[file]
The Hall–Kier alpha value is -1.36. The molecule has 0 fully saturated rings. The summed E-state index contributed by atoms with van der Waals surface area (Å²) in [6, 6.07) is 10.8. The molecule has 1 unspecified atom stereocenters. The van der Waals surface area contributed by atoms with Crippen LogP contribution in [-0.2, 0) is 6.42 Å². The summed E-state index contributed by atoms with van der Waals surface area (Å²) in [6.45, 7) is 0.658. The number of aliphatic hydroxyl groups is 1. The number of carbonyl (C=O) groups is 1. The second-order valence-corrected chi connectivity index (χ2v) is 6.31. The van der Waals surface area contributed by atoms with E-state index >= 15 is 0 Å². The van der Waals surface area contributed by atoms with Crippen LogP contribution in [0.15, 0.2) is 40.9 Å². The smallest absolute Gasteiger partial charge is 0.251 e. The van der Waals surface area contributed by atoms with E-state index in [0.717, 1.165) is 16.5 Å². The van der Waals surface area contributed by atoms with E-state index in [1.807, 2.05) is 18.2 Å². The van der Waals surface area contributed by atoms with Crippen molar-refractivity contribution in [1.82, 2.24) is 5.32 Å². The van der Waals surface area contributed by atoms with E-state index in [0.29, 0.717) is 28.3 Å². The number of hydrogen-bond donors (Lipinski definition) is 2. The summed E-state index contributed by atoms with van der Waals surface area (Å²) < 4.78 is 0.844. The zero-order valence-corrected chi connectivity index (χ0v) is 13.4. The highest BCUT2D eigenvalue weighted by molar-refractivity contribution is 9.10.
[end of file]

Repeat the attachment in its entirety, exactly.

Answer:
The Hall–Kier alpha value is -1.36. The molecule has 0 fully saturated rings. The summed E-state index contributed by atoms with van der Waals surface area (Å²) in [6, 6.07) is 10.8. The molecule has 1 unspecified atom stereocenters. The van der Waals surface area contributed by atoms with Crippen LogP contribution in [-0.2, 0) is 6.42 Å². The summed E-state index contributed by atoms with van der Waals surface area (Å²) in [6.45, 7) is 0.658. The number of aliphatic hydroxyl groups is 1. The number of carbonyl (C=O) groups is 1. The second-order valence-corrected chi connectivity index (χ2v) is 6.31. The van der Waals surface area contributed by atoms with E-state index >= 15 is 0 Å². The van der Waals surface area contributed by atoms with Crippen LogP contribution in [0.15, 0.2) is 40.9 Å². The smallest absolute Gasteiger partial charge is 0.251 e. The van der Waals surface area contributed by atoms with E-state index in [0.717, 1.165) is 16.5 Å². The van der Waals surface area contributed by atoms with E-state index in [1.807, 2.05) is 18.2 Å². The van der Waals surface area contributed by atoms with Crippen molar-refractivity contribution in [1.82, 2.24) is 5.32 Å². The van der Waals surface area contributed by atoms with E-state index in [0.29, 0.717) is 28.3 Å². The number of hydrogen-bond donors (Lipinski definition) is 2. The summed E-state index contributed by atoms with van der Waals surface area (Å²) < 4.78 is 0.844. The zero-order valence-corrected chi connectivity index (χ0v) is 13.4. The highest BCUT2D eigenvalue weighted by molar-refractivity contribution is 9.10.